Corporate insolvencies continue to rise with companies struggling to cope with falling consumer confidence and Brexit uncertainty.
Underlying corporate insolvencies rose by 6.3% in Q1 2019 compared to Q4 2018, and rose by 5.1% compared to Q1 2018.
Stuart Frith, president of insolvency and restructuring trade body R3, said: “These insolvency figures – the highest first quarter figures since 2014 – reflect the impact of stuttering consumer confidence and, to a degree, Brexit uncertainty on the business community.
“The first three months of each year are where we typically see the consequences of missed targets in the run-up to Christmas and the end of the year, particularly in the retail sector. The pre-Christmas period can be make or break, and Christmas 2018 was particularly tough.”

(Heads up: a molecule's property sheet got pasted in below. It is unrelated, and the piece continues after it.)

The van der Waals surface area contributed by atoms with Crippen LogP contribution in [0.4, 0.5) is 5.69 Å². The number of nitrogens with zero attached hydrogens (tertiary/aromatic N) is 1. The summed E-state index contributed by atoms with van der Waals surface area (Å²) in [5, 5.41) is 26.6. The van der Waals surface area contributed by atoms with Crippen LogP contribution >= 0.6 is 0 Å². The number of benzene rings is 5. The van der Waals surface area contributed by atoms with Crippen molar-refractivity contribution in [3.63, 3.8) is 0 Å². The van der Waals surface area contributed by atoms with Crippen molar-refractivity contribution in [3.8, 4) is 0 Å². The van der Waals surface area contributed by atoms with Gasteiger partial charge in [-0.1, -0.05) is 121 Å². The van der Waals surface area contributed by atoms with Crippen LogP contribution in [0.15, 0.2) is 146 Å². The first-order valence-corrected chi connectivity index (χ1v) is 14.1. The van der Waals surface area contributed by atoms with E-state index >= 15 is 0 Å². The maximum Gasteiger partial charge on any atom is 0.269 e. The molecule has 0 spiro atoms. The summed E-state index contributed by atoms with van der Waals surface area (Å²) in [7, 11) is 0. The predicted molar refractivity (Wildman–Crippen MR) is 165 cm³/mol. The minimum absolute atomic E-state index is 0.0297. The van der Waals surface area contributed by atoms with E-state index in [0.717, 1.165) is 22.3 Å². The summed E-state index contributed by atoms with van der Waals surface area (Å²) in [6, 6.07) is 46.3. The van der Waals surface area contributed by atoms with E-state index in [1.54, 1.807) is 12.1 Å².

Frith says the factors causing the rise in insolvencies have been around for some time and don’t look like going away soon.
Consumer confidence and spending power is low, while the High Street is facing major structural challenges due to online competition.
Consumer facing businesses have tried techniques such as offering discounts to customers in a bid to increase demand. However, they are being pushed to the limit and struggling to remain viable.
This is also causing problems for other businesses.
The uncertainty surrounding Brexit has been another factor that has caused businesses to struggle as it is difficult to plan when they don’t know what problems or opportunities any future trading relationship with the EU will bring.
Frith said: “This was particularly acute in the first quarter of this year as we approached the original ‘Brexit Day’ on 29 March. No Deal preparations put pressure on businesses to stockpile goods and materials, in turn putting pressure on their cashflow. Meanwhile, businesses reliant on EU trade saw orders and investment stall.”
Please contact us if you would like help with debt collection and credit control.
To ensure you do not miss out on similar articles and legal updates, please subscribe up to our newsletter.